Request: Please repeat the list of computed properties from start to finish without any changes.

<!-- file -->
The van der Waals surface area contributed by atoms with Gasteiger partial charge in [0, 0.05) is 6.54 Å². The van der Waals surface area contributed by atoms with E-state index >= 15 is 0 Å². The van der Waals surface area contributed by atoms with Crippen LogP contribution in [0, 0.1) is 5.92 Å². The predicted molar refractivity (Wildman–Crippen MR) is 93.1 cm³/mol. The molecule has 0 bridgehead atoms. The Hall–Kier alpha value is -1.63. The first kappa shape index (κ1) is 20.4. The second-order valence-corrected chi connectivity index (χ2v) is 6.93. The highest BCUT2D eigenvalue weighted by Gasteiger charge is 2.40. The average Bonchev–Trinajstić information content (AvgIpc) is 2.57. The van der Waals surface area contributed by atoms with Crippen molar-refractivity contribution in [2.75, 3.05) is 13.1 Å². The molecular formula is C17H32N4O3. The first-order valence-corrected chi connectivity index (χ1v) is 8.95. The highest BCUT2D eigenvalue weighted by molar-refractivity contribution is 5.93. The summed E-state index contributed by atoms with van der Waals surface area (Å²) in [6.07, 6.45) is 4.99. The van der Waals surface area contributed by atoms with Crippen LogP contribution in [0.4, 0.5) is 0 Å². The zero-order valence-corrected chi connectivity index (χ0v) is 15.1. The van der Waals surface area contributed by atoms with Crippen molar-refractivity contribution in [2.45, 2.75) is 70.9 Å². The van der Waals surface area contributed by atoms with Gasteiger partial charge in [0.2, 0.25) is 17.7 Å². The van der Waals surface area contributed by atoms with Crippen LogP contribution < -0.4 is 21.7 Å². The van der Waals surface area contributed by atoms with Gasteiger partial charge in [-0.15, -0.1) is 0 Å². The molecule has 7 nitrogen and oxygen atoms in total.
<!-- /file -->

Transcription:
The van der Waals surface area contributed by atoms with Gasteiger partial charge in [0, 0.05) is 6.54 Å². The van der Waals surface area contributed by atoms with E-state index >= 15 is 0 Å². The van der Waals surface area contributed by atoms with Crippen LogP contribution in [0, 0.1) is 5.92 Å². The predicted molar refractivity (Wildman–Crippen MR) is 93.1 cm³/mol. The molecule has 0 bridgehead atoms. The Hall–Kier alpha value is -1.63. The first kappa shape index (κ1) is 20.4. The second-order valence-corrected chi connectivity index (χ2v) is 6.93. The highest BCUT2D eigenvalue weighted by Gasteiger charge is 2.40. The average Bonchev–Trinajstić information content (AvgIpc) is 2.57. The van der Waals surface area contributed by atoms with Crippen molar-refractivity contribution in [2.75, 3.05) is 13.1 Å². The molecular formula is C17H32N4O3. The first-order valence-corrected chi connectivity index (χ1v) is 8.95. The highest BCUT2D eigenvalue weighted by molar-refractivity contribution is 5.93. The summed E-state index contributed by atoms with van der Waals surface area (Å²) in [6.07, 6.45) is 4.99. The van der Waals surface area contributed by atoms with Crippen LogP contribution in [0.4, 0.5) is 0 Å². The zero-order valence-corrected chi connectivity index (χ0v) is 15.1. The van der Waals surface area contributed by atoms with Crippen molar-refractivity contribution in [2.45, 2.75) is 70.9 Å². The van der Waals surface area contributed by atoms with Gasteiger partial charge in [0.2, 0.25) is 17.7 Å². The van der Waals surface area contributed by atoms with Crippen LogP contribution < -0.4 is 21.7 Å². The van der Waals surface area contributed by atoms with Gasteiger partial charge in [-0.15, -0.1) is 0 Å². The molecule has 7 nitrogen and oxygen atoms in total.